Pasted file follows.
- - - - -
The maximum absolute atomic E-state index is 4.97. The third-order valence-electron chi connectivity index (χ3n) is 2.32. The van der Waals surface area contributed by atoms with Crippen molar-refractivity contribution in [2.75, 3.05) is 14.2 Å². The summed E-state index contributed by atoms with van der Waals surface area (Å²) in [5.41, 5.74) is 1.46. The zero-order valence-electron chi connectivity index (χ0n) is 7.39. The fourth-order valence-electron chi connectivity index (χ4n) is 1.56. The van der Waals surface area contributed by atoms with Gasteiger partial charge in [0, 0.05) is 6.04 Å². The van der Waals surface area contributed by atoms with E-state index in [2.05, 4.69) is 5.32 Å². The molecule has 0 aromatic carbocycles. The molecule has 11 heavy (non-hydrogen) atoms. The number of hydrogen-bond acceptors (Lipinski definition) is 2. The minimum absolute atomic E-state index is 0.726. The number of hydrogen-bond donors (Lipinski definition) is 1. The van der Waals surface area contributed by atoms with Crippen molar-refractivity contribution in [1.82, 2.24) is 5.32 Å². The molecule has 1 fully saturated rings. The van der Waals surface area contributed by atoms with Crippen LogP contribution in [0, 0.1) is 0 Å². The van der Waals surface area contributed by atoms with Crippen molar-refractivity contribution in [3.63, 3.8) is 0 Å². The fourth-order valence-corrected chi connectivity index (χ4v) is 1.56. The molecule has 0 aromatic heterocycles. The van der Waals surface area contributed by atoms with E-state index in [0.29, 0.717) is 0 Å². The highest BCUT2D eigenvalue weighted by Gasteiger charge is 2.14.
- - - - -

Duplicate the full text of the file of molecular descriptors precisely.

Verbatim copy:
The maximum absolute atomic E-state index is 4.97. The third-order valence-electron chi connectivity index (χ3n) is 2.32. The van der Waals surface area contributed by atoms with Crippen molar-refractivity contribution in [2.75, 3.05) is 14.2 Å². The summed E-state index contributed by atoms with van der Waals surface area (Å²) in [5.41, 5.74) is 1.46. The zero-order valence-electron chi connectivity index (χ0n) is 7.39. The fourth-order valence-electron chi connectivity index (χ4n) is 1.56. The van der Waals surface area contributed by atoms with Gasteiger partial charge in [0, 0.05) is 6.04 Å². The van der Waals surface area contributed by atoms with E-state index in [2.05, 4.69) is 5.32 Å². The molecule has 0 aromatic carbocycles. The molecule has 11 heavy (non-hydrogen) atoms. The number of hydrogen-bond acceptors (Lipinski definition) is 2. The minimum absolute atomic E-state index is 0.726. The number of hydrogen-bond donors (Lipinski definition) is 1. The van der Waals surface area contributed by atoms with Crippen molar-refractivity contribution in [1.82, 2.24) is 5.32 Å². The molecule has 1 fully saturated rings. The van der Waals surface area contributed by atoms with Crippen LogP contribution in [0, 0.1) is 0 Å². The van der Waals surface area contributed by atoms with Crippen molar-refractivity contribution in [3.63, 3.8) is 0 Å². The fourth-order valence-corrected chi connectivity index (χ4v) is 1.56. The molecule has 0 aromatic heterocycles. The van der Waals surface area contributed by atoms with E-state index in [0.29, 0.717) is 0 Å². The highest BCUT2D eigenvalue weighted by Gasteiger charge is 2.14.